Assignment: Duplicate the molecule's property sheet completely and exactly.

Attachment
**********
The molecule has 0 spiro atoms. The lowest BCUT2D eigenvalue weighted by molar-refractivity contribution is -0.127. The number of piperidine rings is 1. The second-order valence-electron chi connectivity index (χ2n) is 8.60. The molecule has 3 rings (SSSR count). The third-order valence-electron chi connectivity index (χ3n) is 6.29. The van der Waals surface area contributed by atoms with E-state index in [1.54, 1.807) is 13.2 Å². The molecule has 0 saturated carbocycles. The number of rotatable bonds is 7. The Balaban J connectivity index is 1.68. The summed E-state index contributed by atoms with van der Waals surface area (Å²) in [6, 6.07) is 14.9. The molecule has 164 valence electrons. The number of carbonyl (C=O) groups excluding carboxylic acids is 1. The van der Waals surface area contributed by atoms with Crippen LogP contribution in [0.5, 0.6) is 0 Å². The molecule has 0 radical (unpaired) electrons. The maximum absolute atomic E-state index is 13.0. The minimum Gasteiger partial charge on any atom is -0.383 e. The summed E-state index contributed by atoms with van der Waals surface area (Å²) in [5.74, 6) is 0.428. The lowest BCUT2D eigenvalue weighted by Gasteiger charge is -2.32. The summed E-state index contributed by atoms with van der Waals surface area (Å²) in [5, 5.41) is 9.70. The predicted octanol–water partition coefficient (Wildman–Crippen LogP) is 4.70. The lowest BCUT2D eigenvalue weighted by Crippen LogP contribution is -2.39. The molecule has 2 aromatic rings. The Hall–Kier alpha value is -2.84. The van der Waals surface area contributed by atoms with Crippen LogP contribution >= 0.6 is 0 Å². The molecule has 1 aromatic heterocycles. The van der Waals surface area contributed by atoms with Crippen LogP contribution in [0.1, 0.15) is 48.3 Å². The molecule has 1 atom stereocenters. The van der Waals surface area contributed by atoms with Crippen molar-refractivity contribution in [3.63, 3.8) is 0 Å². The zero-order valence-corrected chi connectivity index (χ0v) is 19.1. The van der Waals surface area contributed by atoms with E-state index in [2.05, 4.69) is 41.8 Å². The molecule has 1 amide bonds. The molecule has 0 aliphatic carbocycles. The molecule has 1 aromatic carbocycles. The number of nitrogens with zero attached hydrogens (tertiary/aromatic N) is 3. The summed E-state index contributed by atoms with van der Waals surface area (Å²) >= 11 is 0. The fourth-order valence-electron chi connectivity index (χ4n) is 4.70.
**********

The molecule has 0 spiro atoms. The lowest BCUT2D eigenvalue weighted by molar-refractivity contribution is -0.127. The number of piperidine rings is 1. The second-order valence-electron chi connectivity index (χ2n) is 8.60. The molecule has 3 rings (SSSR count). The third-order valence-electron chi connectivity index (χ3n) is 6.29. The van der Waals surface area contributed by atoms with E-state index in [1.54, 1.807) is 13.2 Å². The molecule has 0 saturated carbocycles. The number of rotatable bonds is 7. The Balaban J connectivity index is 1.68. The summed E-state index contributed by atoms with van der Waals surface area (Å²) in [6, 6.07) is 14.9. The molecule has 164 valence electrons. The number of carbonyl (C=O) groups excluding carboxylic acids is 1. The van der Waals surface area contributed by atoms with Crippen LogP contribution in [0.5, 0.6) is 0 Å². The molecule has 0 radical (unpaired) electrons. The maximum absolute atomic E-state index is 13.0. The minimum Gasteiger partial charge on any atom is -0.383 e. The summed E-state index contributed by atoms with van der Waals surface area (Å²) in [5.74, 6) is 0.428. The lowest BCUT2D eigenvalue weighted by Gasteiger charge is -2.32. The summed E-state index contributed by atoms with van der Waals surface area (Å²) in [5, 5.41) is 9.70. The predicted octanol–water partition coefficient (Wildman–Crippen LogP) is 4.70. The lowest BCUT2D eigenvalue weighted by Crippen LogP contribution is -2.39. The molecule has 2 aromatic rings. The Hall–Kier alpha value is -2.84. The van der Waals surface area contributed by atoms with Crippen LogP contribution >= 0.6 is 0 Å². The molecule has 1 aromatic heterocycles. The van der Waals surface area contributed by atoms with Crippen LogP contribution in [0.1, 0.15) is 48.3 Å². The molecule has 1 atom stereocenters. The van der Waals surface area contributed by atoms with Crippen molar-refractivity contribution in [3.63, 3.8) is 0 Å². The zero-order valence-corrected chi connectivity index (χ0v) is 19.1. The van der Waals surface area contributed by atoms with E-state index in [2.05, 4.69) is 41.8 Å². The molecule has 1 amide bonds. The molecule has 0 aliphatic carbocycles. The molecule has 1 aromatic carbocycles. The number of nitrogens with zero attached hydrogens (tertiary/aromatic N) is 3. The summed E-state index contributed by atoms with van der Waals surface area (Å²) >= 11 is 0. The fourth-order valence-electron chi connectivity index (χ4n) is 4.70.